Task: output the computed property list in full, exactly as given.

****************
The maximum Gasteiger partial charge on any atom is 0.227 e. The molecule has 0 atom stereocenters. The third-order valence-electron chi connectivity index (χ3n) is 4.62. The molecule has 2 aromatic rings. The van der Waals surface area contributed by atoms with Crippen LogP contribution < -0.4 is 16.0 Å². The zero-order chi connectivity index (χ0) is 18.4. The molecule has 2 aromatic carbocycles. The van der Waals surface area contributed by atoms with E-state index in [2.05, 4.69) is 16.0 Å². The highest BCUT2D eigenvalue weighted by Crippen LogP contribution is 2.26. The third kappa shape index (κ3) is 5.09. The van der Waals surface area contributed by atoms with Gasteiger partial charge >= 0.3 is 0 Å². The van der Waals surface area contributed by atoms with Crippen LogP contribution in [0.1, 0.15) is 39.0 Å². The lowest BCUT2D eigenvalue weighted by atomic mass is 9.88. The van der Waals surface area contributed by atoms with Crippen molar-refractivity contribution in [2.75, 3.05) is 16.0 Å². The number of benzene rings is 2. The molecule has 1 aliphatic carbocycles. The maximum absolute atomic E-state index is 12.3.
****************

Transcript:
The maximum Gasteiger partial charge on any atom is 0.227 e. The molecule has 0 atom stereocenters. The third-order valence-electron chi connectivity index (χ3n) is 4.62. The molecule has 2 aromatic rings. The van der Waals surface area contributed by atoms with Crippen LogP contribution < -0.4 is 16.0 Å². The zero-order chi connectivity index (χ0) is 18.4. The molecule has 2 aromatic carbocycles. The van der Waals surface area contributed by atoms with E-state index in [2.05, 4.69) is 16.0 Å². The highest BCUT2D eigenvalue weighted by Crippen LogP contribution is 2.26. The third kappa shape index (κ3) is 5.09. The van der Waals surface area contributed by atoms with Gasteiger partial charge >= 0.3 is 0 Å². The van der Waals surface area contributed by atoms with Crippen LogP contribution in [0.1, 0.15) is 39.0 Å². The lowest BCUT2D eigenvalue weighted by atomic mass is 9.88. The van der Waals surface area contributed by atoms with Crippen molar-refractivity contribution in [2.75, 3.05) is 16.0 Å². The number of benzene rings is 2. The molecule has 1 aliphatic carbocycles. The maximum absolute atomic E-state index is 12.3.